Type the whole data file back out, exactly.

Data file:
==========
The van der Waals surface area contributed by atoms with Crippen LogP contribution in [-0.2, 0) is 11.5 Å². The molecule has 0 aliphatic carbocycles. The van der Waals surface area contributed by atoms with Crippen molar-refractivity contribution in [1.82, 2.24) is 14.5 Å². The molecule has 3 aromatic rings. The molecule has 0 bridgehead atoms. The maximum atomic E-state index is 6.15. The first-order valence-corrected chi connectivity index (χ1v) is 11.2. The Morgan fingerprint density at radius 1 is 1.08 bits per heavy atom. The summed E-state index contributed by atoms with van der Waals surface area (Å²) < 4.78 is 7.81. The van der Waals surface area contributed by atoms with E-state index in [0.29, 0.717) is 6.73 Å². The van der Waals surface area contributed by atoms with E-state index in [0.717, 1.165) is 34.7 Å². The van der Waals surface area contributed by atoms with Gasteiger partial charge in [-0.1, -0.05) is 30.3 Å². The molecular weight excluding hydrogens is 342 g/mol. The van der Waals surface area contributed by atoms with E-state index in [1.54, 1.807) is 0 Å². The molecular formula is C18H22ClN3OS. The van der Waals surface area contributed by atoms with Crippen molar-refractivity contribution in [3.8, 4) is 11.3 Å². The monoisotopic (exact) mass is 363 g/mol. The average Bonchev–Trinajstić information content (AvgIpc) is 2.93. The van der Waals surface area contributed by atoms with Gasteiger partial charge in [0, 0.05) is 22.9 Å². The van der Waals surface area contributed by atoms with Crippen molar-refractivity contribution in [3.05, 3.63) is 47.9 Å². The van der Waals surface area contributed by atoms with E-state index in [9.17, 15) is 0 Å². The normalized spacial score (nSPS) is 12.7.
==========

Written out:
The van der Waals surface area contributed by atoms with Crippen LogP contribution in [-0.2, 0) is 11.5 Å². The molecule has 0 aliphatic carbocycles. The van der Waals surface area contributed by atoms with Crippen molar-refractivity contribution in [1.82, 2.24) is 14.5 Å². The molecule has 3 aromatic rings. The molecule has 0 bridgehead atoms. The maximum atomic E-state index is 6.15. The first-order valence-corrected chi connectivity index (χ1v) is 11.2. The Morgan fingerprint density at radius 1 is 1.08 bits per heavy atom. The summed E-state index contributed by atoms with van der Waals surface area (Å²) < 4.78 is 7.81. The van der Waals surface area contributed by atoms with E-state index in [0.29, 0.717) is 6.73 Å². The van der Waals surface area contributed by atoms with E-state index in [0.717, 1.165) is 34.7 Å². The van der Waals surface area contributed by atoms with Gasteiger partial charge in [-0.1, -0.05) is 30.3 Å². The molecular weight excluding hydrogens is 342 g/mol. The van der Waals surface area contributed by atoms with E-state index in [1.54, 1.807) is 0 Å². The molecular formula is C18H22ClN3OS. The van der Waals surface area contributed by atoms with Crippen molar-refractivity contribution in [3.8, 4) is 11.3 Å². The monoisotopic (exact) mass is 363 g/mol. The average Bonchev–Trinajstić information content (AvgIpc) is 2.93. The van der Waals surface area contributed by atoms with Gasteiger partial charge in [0, 0.05) is 22.9 Å². The van der Waals surface area contributed by atoms with Crippen molar-refractivity contribution in [3.05, 3.63) is 47.9 Å². The van der Waals surface area contributed by atoms with E-state index in [9.17, 15) is 0 Å². The normalized spacial score (nSPS) is 12.7.